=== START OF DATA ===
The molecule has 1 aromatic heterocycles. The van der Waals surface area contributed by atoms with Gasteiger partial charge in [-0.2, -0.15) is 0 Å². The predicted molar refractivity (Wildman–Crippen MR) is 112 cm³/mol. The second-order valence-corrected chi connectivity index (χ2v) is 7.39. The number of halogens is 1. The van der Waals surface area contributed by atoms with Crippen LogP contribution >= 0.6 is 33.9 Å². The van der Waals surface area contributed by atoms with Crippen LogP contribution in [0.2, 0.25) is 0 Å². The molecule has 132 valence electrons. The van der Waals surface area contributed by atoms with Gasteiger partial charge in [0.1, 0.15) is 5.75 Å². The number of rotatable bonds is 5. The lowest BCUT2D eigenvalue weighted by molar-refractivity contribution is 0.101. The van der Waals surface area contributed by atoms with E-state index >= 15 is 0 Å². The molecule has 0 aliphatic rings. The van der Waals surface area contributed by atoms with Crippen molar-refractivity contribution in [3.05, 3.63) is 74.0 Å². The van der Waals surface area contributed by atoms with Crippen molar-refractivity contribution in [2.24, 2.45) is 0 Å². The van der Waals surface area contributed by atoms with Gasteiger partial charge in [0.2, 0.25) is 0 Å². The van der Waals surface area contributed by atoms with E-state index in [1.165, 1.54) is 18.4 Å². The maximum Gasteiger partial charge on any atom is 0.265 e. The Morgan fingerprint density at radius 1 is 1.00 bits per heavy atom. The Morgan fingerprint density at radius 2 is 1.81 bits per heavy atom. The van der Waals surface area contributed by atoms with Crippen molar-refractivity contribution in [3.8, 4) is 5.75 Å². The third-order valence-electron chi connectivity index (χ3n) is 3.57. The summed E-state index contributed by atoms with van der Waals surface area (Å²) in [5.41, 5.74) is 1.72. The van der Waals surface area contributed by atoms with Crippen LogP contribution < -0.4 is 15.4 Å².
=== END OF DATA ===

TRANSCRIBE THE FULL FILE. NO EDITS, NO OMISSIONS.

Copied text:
The molecule has 1 aromatic heterocycles. The van der Waals surface area contributed by atoms with Gasteiger partial charge in [-0.2, -0.15) is 0 Å². The predicted molar refractivity (Wildman–Crippen MR) is 112 cm³/mol. The second-order valence-corrected chi connectivity index (χ2v) is 7.39. The number of halogens is 1. The van der Waals surface area contributed by atoms with Crippen LogP contribution >= 0.6 is 33.9 Å². The van der Waals surface area contributed by atoms with Crippen LogP contribution in [0.2, 0.25) is 0 Å². The molecule has 132 valence electrons. The van der Waals surface area contributed by atoms with Gasteiger partial charge in [0.1, 0.15) is 5.75 Å². The number of rotatable bonds is 5. The lowest BCUT2D eigenvalue weighted by molar-refractivity contribution is 0.101. The van der Waals surface area contributed by atoms with E-state index >= 15 is 0 Å². The molecule has 0 aliphatic rings. The van der Waals surface area contributed by atoms with Crippen molar-refractivity contribution in [3.05, 3.63) is 74.0 Å². The van der Waals surface area contributed by atoms with Crippen molar-refractivity contribution in [2.24, 2.45) is 0 Å². The van der Waals surface area contributed by atoms with Gasteiger partial charge in [0.2, 0.25) is 0 Å². The van der Waals surface area contributed by atoms with E-state index in [1.165, 1.54) is 18.4 Å². The maximum Gasteiger partial charge on any atom is 0.265 e. The Morgan fingerprint density at radius 1 is 1.00 bits per heavy atom. The Morgan fingerprint density at radius 2 is 1.81 bits per heavy atom. The van der Waals surface area contributed by atoms with Crippen molar-refractivity contribution in [3.8, 4) is 5.75 Å². The third-order valence-electron chi connectivity index (χ3n) is 3.57. The summed E-state index contributed by atoms with van der Waals surface area (Å²) in [5.41, 5.74) is 1.72. The van der Waals surface area contributed by atoms with Crippen LogP contribution < -0.4 is 15.4 Å².